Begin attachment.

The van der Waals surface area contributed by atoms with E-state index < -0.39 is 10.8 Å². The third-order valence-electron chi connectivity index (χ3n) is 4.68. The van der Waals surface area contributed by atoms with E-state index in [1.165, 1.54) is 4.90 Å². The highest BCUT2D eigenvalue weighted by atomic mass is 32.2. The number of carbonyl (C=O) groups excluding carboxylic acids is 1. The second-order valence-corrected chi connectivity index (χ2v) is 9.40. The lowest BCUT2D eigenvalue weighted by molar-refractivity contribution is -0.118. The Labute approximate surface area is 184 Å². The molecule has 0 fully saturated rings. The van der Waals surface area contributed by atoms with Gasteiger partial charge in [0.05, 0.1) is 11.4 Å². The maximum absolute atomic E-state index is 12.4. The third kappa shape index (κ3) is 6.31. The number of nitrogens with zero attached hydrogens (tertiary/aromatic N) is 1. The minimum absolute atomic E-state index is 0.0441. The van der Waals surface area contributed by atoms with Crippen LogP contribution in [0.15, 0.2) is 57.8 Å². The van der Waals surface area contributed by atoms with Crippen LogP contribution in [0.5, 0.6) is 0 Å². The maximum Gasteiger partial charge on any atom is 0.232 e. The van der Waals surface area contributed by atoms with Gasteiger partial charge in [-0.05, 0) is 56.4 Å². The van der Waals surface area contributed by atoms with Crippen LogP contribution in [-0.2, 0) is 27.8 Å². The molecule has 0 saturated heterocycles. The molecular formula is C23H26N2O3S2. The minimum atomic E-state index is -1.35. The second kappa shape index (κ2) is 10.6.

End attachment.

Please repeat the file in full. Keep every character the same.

The van der Waals surface area contributed by atoms with E-state index < -0.39 is 10.8 Å². The third-order valence-electron chi connectivity index (χ3n) is 4.68. The van der Waals surface area contributed by atoms with E-state index in [1.165, 1.54) is 4.90 Å². The highest BCUT2D eigenvalue weighted by atomic mass is 32.2. The number of carbonyl (C=O) groups excluding carboxylic acids is 1. The second-order valence-corrected chi connectivity index (χ2v) is 9.40. The lowest BCUT2D eigenvalue weighted by molar-refractivity contribution is -0.118. The Labute approximate surface area is 184 Å². The molecule has 0 fully saturated rings. The van der Waals surface area contributed by atoms with Gasteiger partial charge in [0.05, 0.1) is 11.4 Å². The maximum absolute atomic E-state index is 12.4. The third kappa shape index (κ3) is 6.31. The number of nitrogens with zero attached hydrogens (tertiary/aromatic N) is 1. The minimum absolute atomic E-state index is 0.0441. The van der Waals surface area contributed by atoms with Crippen LogP contribution in [0.15, 0.2) is 57.8 Å². The van der Waals surface area contributed by atoms with Crippen LogP contribution in [0.5, 0.6) is 0 Å². The maximum Gasteiger partial charge on any atom is 0.232 e. The van der Waals surface area contributed by atoms with Gasteiger partial charge in [-0.05, 0) is 56.4 Å². The van der Waals surface area contributed by atoms with Crippen LogP contribution in [-0.2, 0) is 27.8 Å². The molecule has 0 saturated heterocycles. The molecular formula is C23H26N2O3S2. The minimum atomic E-state index is -1.35. The second kappa shape index (κ2) is 10.6.